New Publication Examines North American Short-term Missions

Engaging the Church: Analyzing the Canvas of Short-term Missions
Edited by Laurie Fortunak and A. Scott Moreau
2008, 235 pp.
published by Evangelism and Missions Information Service 

For some North American churches, the number and frequency of short-term mission trips can be a badge of honor of sorts. Short-term mission trips “overseas” can be incredible times of ministry, connection with other cultures, and personal spiritual growth—or they can be a “rite of passage” for teenagers, something to add to a college application or to put on a FaceBook page, or, at their worst, an exotic vacation that offers “a great way to purchase souvenirs from around the world.” In many circles, the debate continues over the long-term (and even the immediate) impact of such trips on the goers, senders, and host groups.


Have we gone too far in encouraging churches to engage their members in short-term mission trips? If so, at what expense—both literally and figuratively? Do the national and field workers who play host to these trips find them beneficial—or are they more of a distraction to their real work? Are there lessons that can be learned?

Engaging the Church: Analyzing the Canvas of Short-term Missions is a new book from the Evangelism and Missions Information Service at the Billy Graham Center at Wheaton College that seeks to offer a historical perspective on short-term missions, while also providing an honest critique of this decades-old trend that is a fixture in many churches.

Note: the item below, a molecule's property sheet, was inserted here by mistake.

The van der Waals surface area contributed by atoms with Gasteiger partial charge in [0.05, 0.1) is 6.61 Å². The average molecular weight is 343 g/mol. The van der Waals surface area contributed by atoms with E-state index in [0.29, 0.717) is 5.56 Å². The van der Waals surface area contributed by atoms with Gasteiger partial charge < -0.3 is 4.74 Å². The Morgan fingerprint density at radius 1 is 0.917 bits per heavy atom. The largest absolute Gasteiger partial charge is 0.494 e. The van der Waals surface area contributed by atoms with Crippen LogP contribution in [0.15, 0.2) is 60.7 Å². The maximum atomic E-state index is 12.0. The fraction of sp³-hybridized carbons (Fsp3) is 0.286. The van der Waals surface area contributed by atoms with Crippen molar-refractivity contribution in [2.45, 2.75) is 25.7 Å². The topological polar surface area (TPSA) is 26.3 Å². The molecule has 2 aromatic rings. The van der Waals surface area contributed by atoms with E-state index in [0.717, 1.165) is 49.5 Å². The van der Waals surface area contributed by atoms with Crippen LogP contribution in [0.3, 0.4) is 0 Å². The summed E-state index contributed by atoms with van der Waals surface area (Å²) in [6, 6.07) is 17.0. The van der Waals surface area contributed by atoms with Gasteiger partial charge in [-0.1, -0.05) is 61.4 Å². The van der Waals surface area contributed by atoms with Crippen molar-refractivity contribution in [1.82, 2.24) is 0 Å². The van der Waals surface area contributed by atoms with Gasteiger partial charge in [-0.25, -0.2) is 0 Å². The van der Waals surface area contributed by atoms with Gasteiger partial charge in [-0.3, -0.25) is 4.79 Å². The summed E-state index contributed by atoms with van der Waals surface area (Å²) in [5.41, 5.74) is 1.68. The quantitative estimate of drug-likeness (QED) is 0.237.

The book, edited by Laurie Fortunak, editorial coordinator for the Billy Graham Center at Wheaton College, and A. Scott Moreau, professor of intercultural studies at the Wheaton College Graduate School, brings together more than thirty articles from past editions of Evangelical Missions Quarterly (EMQ).1

Articles have been placed in six sections that allow the reader to focus on one particular area or read through the entire book, thus allowing the articles to build upon one another. The sections include:

  • Biblical and spiritual foundations of short-term missions
  • History and trends of short-term missions
  • Critiques and suggestions for change and improvement in short-term missions
  • Types of short-term missions
  • Case studies in short-term missions
  • Resources for short-term missions

Mission leaders such as Scott Bessenecker, Gary Corwin, Paul Borthwick, Jim Reapsome, and others remind us of the costs of ill-prepared and self-centered short-term mission volunteers while also emphasizing that short-term mission trips are vital to many churches’ commitments to cross-cultural mission.

Fortunak says the book is designed as a resource for churches and individuals who are beginning short-term mission work and for those who are managing others involved in short-term mission work.

She adds that the desire is “to help make short-term mission efforts as God-honoring and effective as possible,” by offering a sobering, realistic look at the question of short-term missions, a trend that seems here to stay. After reading Engaging the Church, it’s likely that churches will feel compelled to closely examine their short-term mission outreaches and, the editors hope, come away challenged and encouraged to make necessary changes to the glory of God and the advancement of his work around the world.

Engaging the Church sells for $19.95USD (quantity discounts are available) and is available for purchase online by clicking here.


1. Access to EMQonline requires a subscription. A one-year subscription, which is $13.95 USD, includes access to forty-four years of EMQ archives.

Naomi Frizzell is chief communications officer for the Lausanne Committee for World Evangelization. She also serves as managing editor for Lausanne World Pulse.